Air Malta Chairperson says discussions with Alitalia ongoing, but Italian media claim otherwise
Air Malta Chairperson Maria Micallef yesterday said that the negotiations with Italian national airline Alitalia are still ongoing. In comments to The Malta Independent, Mrs Micallef said that the company is keeping all opportunities open. “Negotiations are still going on and that is all I can say for now,” she said while giving a comment at the World Tourism Fair in London.
Media reports in an Italian newspaper, however, suggest otherwise. In fact, Il Giornale reported yesterday that the deal between Italian airline Alitalia and Air Malta is off. An article which was published yesterday claims that although the news has not yet been made official, Alitalia will not be acquiring 49% of the Maltese national airline’s shares.
“It appears that the deal has collapsed,” the report in Il Giornale website states.
In a statement yesterday evening, the government said it took note of “the various reports published in the media today and of the fact that none of these quote official sources.”
It is on the contrary confirmed that talks are still ongoing, the government said.
As previous statements have indicated, the government will keep addressing issues at Air Malta that had been left pending for years, it concluded.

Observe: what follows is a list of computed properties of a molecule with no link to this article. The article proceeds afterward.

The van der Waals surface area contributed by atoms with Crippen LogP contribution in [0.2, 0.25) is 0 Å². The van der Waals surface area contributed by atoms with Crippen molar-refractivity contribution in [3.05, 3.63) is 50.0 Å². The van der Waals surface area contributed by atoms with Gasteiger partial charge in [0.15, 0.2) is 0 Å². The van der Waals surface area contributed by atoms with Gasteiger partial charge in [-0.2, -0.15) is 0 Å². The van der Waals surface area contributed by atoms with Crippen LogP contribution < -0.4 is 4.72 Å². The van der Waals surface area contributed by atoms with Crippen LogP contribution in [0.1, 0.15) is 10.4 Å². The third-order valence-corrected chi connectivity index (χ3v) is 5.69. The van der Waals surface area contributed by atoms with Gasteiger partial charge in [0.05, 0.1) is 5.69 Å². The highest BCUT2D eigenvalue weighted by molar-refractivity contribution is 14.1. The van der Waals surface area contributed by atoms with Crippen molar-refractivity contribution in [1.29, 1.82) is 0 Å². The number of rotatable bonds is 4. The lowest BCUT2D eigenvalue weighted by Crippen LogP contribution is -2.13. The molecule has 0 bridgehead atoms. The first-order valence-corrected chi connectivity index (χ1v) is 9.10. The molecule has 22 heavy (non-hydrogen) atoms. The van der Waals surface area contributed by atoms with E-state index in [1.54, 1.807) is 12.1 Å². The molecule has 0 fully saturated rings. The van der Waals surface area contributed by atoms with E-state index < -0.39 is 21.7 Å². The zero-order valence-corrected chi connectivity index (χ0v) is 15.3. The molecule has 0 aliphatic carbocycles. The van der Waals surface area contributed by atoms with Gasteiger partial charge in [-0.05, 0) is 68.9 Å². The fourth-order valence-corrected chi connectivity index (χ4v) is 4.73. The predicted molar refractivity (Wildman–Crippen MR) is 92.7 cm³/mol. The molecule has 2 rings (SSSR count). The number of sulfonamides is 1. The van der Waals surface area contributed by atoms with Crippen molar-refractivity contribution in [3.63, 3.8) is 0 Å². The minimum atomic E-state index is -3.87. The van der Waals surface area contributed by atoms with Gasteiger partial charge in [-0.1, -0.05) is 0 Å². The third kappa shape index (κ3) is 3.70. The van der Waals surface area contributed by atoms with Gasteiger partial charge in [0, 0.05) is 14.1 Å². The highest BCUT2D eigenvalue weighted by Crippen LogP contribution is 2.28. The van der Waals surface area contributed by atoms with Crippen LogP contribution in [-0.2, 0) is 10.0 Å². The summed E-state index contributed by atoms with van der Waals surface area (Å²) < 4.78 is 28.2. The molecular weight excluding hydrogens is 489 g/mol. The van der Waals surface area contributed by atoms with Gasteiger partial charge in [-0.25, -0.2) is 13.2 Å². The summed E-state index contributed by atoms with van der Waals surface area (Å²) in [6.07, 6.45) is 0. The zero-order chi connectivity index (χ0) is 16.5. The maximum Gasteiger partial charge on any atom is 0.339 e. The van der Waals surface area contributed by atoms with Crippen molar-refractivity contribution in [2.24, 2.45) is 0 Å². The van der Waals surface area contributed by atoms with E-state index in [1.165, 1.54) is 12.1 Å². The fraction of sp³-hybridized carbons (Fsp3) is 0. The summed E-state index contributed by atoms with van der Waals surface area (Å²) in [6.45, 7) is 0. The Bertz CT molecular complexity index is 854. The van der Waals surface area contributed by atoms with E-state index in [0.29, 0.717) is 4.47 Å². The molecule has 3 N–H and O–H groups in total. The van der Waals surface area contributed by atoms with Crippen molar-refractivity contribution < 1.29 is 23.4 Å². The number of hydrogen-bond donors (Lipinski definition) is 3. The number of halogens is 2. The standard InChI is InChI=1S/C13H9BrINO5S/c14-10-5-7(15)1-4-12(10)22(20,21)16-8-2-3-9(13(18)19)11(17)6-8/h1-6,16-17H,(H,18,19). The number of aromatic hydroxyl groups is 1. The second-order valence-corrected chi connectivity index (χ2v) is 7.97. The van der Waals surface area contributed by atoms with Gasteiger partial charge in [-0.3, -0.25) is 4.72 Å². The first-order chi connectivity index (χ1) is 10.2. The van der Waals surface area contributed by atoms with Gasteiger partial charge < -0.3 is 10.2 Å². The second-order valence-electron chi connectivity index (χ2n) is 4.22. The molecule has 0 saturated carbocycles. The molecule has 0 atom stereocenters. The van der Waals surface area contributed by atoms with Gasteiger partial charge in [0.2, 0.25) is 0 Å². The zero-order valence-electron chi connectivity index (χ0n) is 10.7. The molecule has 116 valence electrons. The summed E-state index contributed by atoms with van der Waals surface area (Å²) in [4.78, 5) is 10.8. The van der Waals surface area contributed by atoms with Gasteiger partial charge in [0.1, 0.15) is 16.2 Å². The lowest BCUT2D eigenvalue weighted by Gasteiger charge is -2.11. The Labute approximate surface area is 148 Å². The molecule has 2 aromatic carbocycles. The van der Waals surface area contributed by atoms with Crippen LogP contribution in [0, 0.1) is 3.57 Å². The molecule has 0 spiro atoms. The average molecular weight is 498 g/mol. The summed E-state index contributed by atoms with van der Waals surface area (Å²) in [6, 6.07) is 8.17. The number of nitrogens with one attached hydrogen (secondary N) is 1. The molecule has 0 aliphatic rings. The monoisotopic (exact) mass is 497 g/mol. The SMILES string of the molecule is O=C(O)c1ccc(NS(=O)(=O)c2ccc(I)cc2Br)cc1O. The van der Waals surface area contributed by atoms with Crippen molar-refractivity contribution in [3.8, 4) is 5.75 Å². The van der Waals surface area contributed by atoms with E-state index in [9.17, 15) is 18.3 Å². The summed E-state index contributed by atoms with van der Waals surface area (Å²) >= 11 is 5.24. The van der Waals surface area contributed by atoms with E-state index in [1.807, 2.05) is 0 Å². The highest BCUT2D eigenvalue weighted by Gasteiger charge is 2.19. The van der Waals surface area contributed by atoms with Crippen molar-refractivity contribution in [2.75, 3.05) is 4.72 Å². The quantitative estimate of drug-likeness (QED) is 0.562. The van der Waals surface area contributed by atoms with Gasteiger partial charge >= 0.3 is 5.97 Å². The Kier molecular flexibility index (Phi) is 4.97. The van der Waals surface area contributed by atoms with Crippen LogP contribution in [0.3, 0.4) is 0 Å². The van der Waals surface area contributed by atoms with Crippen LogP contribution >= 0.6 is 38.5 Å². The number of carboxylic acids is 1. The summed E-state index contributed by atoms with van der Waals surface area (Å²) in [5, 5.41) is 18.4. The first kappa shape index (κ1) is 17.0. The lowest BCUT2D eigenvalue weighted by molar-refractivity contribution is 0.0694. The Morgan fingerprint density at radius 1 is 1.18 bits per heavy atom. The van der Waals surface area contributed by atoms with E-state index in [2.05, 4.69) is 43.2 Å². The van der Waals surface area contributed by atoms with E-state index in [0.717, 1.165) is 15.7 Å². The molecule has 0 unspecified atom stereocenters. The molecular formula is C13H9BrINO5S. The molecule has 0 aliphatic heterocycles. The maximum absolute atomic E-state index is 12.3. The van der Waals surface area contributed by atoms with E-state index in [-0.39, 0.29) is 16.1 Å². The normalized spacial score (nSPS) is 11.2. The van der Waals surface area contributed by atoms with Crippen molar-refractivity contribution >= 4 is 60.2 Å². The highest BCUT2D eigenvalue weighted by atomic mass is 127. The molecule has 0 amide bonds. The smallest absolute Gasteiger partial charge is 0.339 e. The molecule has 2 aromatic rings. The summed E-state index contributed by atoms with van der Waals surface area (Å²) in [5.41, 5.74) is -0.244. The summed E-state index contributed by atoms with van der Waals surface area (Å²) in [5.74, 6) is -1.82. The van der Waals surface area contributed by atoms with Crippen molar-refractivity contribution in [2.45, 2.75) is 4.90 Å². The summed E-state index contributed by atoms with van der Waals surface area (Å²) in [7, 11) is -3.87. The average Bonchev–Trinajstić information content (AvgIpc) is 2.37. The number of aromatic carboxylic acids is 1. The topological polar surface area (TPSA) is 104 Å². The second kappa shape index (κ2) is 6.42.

Last April, Alitalia and Air Malta signed a memorandum of understanding which was supposed to lead to negotiations aimed at the sale of 49% of the company’s share. The final decision between the two parties was supposed be have been taken by the end of September.
The newspaper quotes ‘Maltese sources’ saying that Etihad, parent company of Alitalia, ‘lost its enthusiasm’ to strike the deal. The article noted that the Maltese government’s negotiations are influenced by the upcoming general elections. It says that in this regard, the Maltese government does not want to take unpopular decisions.
Negotiations with the EU Commission in 2011 allowed a state subsidy to Air Malta of €130 million and it was agreed that by 2014 Air Malta had to balance its budget, and register a profit by March 2016. This has not been achieved.
After this period, under EU state-aid rules which safeguard fair competition within the EU’s internal market, the only injection of cash allowed would have to come from private sources.
Air Malta registered losses of €4 million for the financial yearend March 2016, significantly lower than the nearly €17 million loss registered a year earlier. The EU Commission did not impose any penalties in view of the progress made between 2015 and 2016.
Earlier this year the government said that it spent months of negotiations with various airlines in order to acquire a strategic partner which would buy a minority stake and inject some much needed funds into Malta’s national airline – resulting in the MoU with Italy’s national carrier, Alitalia.
In October, it had been reported that the government was likely to pull the plug on the talks between the two airlines.
Earlier this year, The Malta Independent had reported how Alitalia registered a loss of more than €200 million for the year 2015. Moreover, the company which is 49% owned by Etihad, is expected to lose almost another €100 million by end of this year.
Air Malta registered losses of €4 million for the financial year-end March 2016